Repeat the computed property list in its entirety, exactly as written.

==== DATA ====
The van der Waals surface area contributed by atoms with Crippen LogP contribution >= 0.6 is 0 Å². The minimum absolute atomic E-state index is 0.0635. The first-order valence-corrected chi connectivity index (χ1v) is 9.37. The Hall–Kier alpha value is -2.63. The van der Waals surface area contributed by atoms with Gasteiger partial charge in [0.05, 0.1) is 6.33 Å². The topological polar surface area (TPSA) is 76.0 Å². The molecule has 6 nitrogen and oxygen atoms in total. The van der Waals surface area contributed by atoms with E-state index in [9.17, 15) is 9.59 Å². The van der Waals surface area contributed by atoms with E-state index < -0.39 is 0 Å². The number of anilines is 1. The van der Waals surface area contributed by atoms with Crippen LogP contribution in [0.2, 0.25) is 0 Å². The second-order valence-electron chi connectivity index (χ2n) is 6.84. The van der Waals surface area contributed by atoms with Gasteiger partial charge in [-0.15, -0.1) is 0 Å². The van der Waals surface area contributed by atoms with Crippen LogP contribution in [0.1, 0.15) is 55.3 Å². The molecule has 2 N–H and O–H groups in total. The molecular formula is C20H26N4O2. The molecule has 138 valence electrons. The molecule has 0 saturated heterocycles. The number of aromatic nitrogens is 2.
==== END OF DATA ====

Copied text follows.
The van der Waals surface area contributed by atoms with Crippen LogP contribution >= 0.6 is 0 Å². The minimum absolute atomic E-state index is 0.0635. The first-order valence-corrected chi connectivity index (χ1v) is 9.37. The Hall–Kier alpha value is -2.63. The van der Waals surface area contributed by atoms with Gasteiger partial charge in [0.05, 0.1) is 6.33 Å². The topological polar surface area (TPSA) is 76.0 Å². The molecule has 6 nitrogen and oxygen atoms in total. The van der Waals surface area contributed by atoms with E-state index in [9.17, 15) is 9.59 Å². The van der Waals surface area contributed by atoms with E-state index < -0.39 is 0 Å². The number of anilines is 1. The van der Waals surface area contributed by atoms with Crippen LogP contribution in [0.2, 0.25) is 0 Å². The second-order valence-electron chi connectivity index (χ2n) is 6.84. The van der Waals surface area contributed by atoms with Gasteiger partial charge in [-0.15, -0.1) is 0 Å². The van der Waals surface area contributed by atoms with Crippen LogP contribution in [0.1, 0.15) is 55.3 Å². The molecule has 2 N–H and O–H groups in total. The molecular formula is C20H26N4O2. The molecule has 138 valence electrons. The molecule has 0 saturated heterocycles. The number of aromatic nitrogens is 2.